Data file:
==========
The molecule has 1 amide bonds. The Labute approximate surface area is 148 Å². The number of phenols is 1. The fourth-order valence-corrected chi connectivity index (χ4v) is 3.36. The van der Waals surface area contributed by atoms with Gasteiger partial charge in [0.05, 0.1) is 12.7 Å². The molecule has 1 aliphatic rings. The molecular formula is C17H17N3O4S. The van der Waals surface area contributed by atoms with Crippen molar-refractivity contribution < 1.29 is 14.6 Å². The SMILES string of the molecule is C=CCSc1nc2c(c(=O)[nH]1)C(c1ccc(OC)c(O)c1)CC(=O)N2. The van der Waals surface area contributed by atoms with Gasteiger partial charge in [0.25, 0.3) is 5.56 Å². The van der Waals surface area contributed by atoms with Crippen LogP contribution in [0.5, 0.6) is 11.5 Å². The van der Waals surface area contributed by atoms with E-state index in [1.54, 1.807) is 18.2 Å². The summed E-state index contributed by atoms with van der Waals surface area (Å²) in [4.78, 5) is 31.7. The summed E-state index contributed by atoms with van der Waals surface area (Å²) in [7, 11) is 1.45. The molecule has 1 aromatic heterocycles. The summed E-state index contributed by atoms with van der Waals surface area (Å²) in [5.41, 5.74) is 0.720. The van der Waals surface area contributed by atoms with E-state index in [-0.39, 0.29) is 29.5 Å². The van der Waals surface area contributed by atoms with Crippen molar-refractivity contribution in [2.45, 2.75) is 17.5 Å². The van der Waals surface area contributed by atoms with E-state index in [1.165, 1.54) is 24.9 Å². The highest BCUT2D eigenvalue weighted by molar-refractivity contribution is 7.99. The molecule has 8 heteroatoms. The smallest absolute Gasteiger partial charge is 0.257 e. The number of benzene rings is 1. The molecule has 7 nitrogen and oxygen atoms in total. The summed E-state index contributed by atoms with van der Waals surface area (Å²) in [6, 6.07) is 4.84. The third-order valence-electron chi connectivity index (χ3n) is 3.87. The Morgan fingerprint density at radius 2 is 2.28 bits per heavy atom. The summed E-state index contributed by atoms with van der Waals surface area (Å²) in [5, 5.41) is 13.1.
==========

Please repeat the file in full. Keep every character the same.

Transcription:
The molecule has 1 amide bonds. The Labute approximate surface area is 148 Å². The number of phenols is 1. The fourth-order valence-corrected chi connectivity index (χ4v) is 3.36. The van der Waals surface area contributed by atoms with Gasteiger partial charge in [0.05, 0.1) is 12.7 Å². The molecule has 1 aliphatic rings. The molecular formula is C17H17N3O4S. The van der Waals surface area contributed by atoms with Crippen molar-refractivity contribution < 1.29 is 14.6 Å². The SMILES string of the molecule is C=CCSc1nc2c(c(=O)[nH]1)C(c1ccc(OC)c(O)c1)CC(=O)N2. The van der Waals surface area contributed by atoms with Gasteiger partial charge in [0.25, 0.3) is 5.56 Å². The van der Waals surface area contributed by atoms with Crippen LogP contribution in [0.5, 0.6) is 11.5 Å². The van der Waals surface area contributed by atoms with E-state index in [1.54, 1.807) is 18.2 Å². The summed E-state index contributed by atoms with van der Waals surface area (Å²) in [4.78, 5) is 31.7. The summed E-state index contributed by atoms with van der Waals surface area (Å²) in [7, 11) is 1.45. The molecule has 1 aromatic heterocycles. The summed E-state index contributed by atoms with van der Waals surface area (Å²) in [5.41, 5.74) is 0.720. The van der Waals surface area contributed by atoms with E-state index in [-0.39, 0.29) is 29.5 Å². The van der Waals surface area contributed by atoms with Crippen molar-refractivity contribution in [2.45, 2.75) is 17.5 Å². The van der Waals surface area contributed by atoms with E-state index in [1.165, 1.54) is 24.9 Å². The highest BCUT2D eigenvalue weighted by molar-refractivity contribution is 7.99. The molecule has 8 heteroatoms. The smallest absolute Gasteiger partial charge is 0.257 e. The number of benzene rings is 1. The molecule has 7 nitrogen and oxygen atoms in total. The summed E-state index contributed by atoms with van der Waals surface area (Å²) in [6, 6.07) is 4.84. The third-order valence-electron chi connectivity index (χ3n) is 3.87. The Morgan fingerprint density at radius 2 is 2.28 bits per heavy atom. The summed E-state index contributed by atoms with van der Waals surface area (Å²) in [5, 5.41) is 13.1.